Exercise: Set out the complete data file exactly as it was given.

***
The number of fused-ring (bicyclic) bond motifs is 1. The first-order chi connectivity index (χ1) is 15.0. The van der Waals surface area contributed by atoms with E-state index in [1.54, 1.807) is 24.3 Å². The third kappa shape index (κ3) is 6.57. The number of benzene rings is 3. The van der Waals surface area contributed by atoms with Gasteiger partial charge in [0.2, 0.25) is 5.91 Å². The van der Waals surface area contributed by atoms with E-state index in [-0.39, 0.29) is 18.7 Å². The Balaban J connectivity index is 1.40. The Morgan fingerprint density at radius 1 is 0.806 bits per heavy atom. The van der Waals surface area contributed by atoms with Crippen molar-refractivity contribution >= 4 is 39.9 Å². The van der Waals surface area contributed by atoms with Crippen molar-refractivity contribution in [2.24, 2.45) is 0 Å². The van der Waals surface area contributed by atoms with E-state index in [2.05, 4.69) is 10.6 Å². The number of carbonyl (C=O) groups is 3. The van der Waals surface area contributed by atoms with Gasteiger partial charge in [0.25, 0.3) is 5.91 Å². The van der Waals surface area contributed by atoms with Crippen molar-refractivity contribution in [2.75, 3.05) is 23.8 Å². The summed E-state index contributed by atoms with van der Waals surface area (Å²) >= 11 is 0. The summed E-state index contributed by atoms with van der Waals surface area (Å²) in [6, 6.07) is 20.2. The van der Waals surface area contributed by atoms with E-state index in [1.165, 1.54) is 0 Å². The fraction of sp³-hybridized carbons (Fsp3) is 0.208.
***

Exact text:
The number of fused-ring (bicyclic) bond motifs is 1. The first-order chi connectivity index (χ1) is 15.0. The van der Waals surface area contributed by atoms with E-state index in [1.54, 1.807) is 24.3 Å². The third kappa shape index (κ3) is 6.57. The number of benzene rings is 3. The van der Waals surface area contributed by atoms with Gasteiger partial charge in [0.2, 0.25) is 5.91 Å². The van der Waals surface area contributed by atoms with E-state index in [-0.39, 0.29) is 18.7 Å². The Balaban J connectivity index is 1.40. The Morgan fingerprint density at radius 1 is 0.806 bits per heavy atom. The van der Waals surface area contributed by atoms with Crippen molar-refractivity contribution >= 4 is 39.9 Å². The van der Waals surface area contributed by atoms with Crippen molar-refractivity contribution in [2.24, 2.45) is 0 Å². The van der Waals surface area contributed by atoms with E-state index in [2.05, 4.69) is 10.6 Å². The number of carbonyl (C=O) groups is 3. The van der Waals surface area contributed by atoms with Gasteiger partial charge in [0.25, 0.3) is 5.91 Å². The van der Waals surface area contributed by atoms with Crippen molar-refractivity contribution in [2.75, 3.05) is 23.8 Å². The summed E-state index contributed by atoms with van der Waals surface area (Å²) >= 11 is 0. The summed E-state index contributed by atoms with van der Waals surface area (Å²) in [6, 6.07) is 20.2. The van der Waals surface area contributed by atoms with E-state index in [1.165, 1.54) is 0 Å². The fraction of sp³-hybridized carbons (Fsp3) is 0.208.